If holding title as an individual, a typical situation would be that a foreigner married to a Filipino citizen would hold title in the Filipino spouse's name. The foreign spouse's name cannot be on the Title but can be on the contract to buy the property. In the event of death of the Filipino spouse, the foreign spouse is allowed a reasonable amount of time to dispose of the property and collect the proceeds or the property will pass to any Filipino heirs and or relatives. top

Foreign Ownership as a Philippine Corporation

Foreign nationals or corporations may completely own a condominium or townhouse. To take ownership of a private land, residential house and lot, and commercial building and lot, foreign nationals or corporations forms a Philippine corporation. The corporation is to be 40% foreign-owned (maximum) and 60% Filipino-owned (minimum), and with at least five [5] incorporators. Upon incorporation, a main bank account should be tied to it. A foreign national may be the sole person in the bank account, allowing him/her total control over the funds derived from the corporation and the income or sale of the asset or property. top

Former Filipino Citizens

Former natural-born Filipino citizens, a.k.a. "Balikbayan", are entitled to own a maximum of 1,000 square meters of residential land and one hectare of agricultural or farm land. For business purposes, a maximum of 5,000 square meters of urban land or three hectares of rural land is allowed. In the case of married couples, one or both of them may avail of the privilege provided that if both avail, the total area acquired shall not exceed the maximum.

In the case of a transferee already owning an urban or rural land for business or other purposes, he/she shall still be entitled to be a transferee provided that when added to those already owned by him/her shall not exceed the maximum. top

Foreign Leasing of Philippine Real Estate Property

A foreign national and or corporation may enter into a lease agreement with Filipino landowners for an initial period of up to 50 years, and renewable for another 25 years. top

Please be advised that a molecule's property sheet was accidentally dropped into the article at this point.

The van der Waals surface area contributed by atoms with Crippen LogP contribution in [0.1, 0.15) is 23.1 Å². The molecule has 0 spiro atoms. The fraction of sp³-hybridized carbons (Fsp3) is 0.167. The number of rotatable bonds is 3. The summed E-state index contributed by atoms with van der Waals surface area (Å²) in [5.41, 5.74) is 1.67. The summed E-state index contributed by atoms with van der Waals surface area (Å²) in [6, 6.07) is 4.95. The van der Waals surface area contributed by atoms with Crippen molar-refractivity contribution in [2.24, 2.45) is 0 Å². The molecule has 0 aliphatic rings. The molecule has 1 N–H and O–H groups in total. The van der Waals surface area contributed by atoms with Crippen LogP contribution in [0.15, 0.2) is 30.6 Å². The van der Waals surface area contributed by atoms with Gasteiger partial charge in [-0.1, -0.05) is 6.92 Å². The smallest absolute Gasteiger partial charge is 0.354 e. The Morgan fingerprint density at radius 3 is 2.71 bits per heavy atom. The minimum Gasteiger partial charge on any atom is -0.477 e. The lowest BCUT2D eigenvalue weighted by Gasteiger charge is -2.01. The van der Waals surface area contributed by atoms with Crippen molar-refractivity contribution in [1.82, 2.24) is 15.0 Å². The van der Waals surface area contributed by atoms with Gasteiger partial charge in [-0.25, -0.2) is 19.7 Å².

Taking Title to Philippine Real Estate

The "Deed of Sale" is the document showing legal transfer of real estate property ownership. The deed of sale is then taken to the Registry of Deeds to be officially recorded. "Tax Declarations" are sometimes used but are not very enforceable in court because there may be many others with a tax declaration claiming ownership to the same property. A property may be Titled by taking the Tax Declaration to the Registry of Deeds to process to be officially titled. Always purchase property with a proper deed of sale if possible, and if there is not one, a tax declaration is your last choice. Owners must be active in enforcing their property rights. Possession is 90 percent ownership. If the property owner can only show a tax declaration as an evidence of ownership, that means the land is untitled and not registered under the Torrens system, the buyer will not get as much protection, as his title will not be absolute and can yield to one who has a better right, like the person actually possessing and occupying or tilling the land, and who subsequently applies for the titling of the land in his name. It is possible for two or more tax declarations issued to different persons with exactly the same technical description, or referring to the same property. top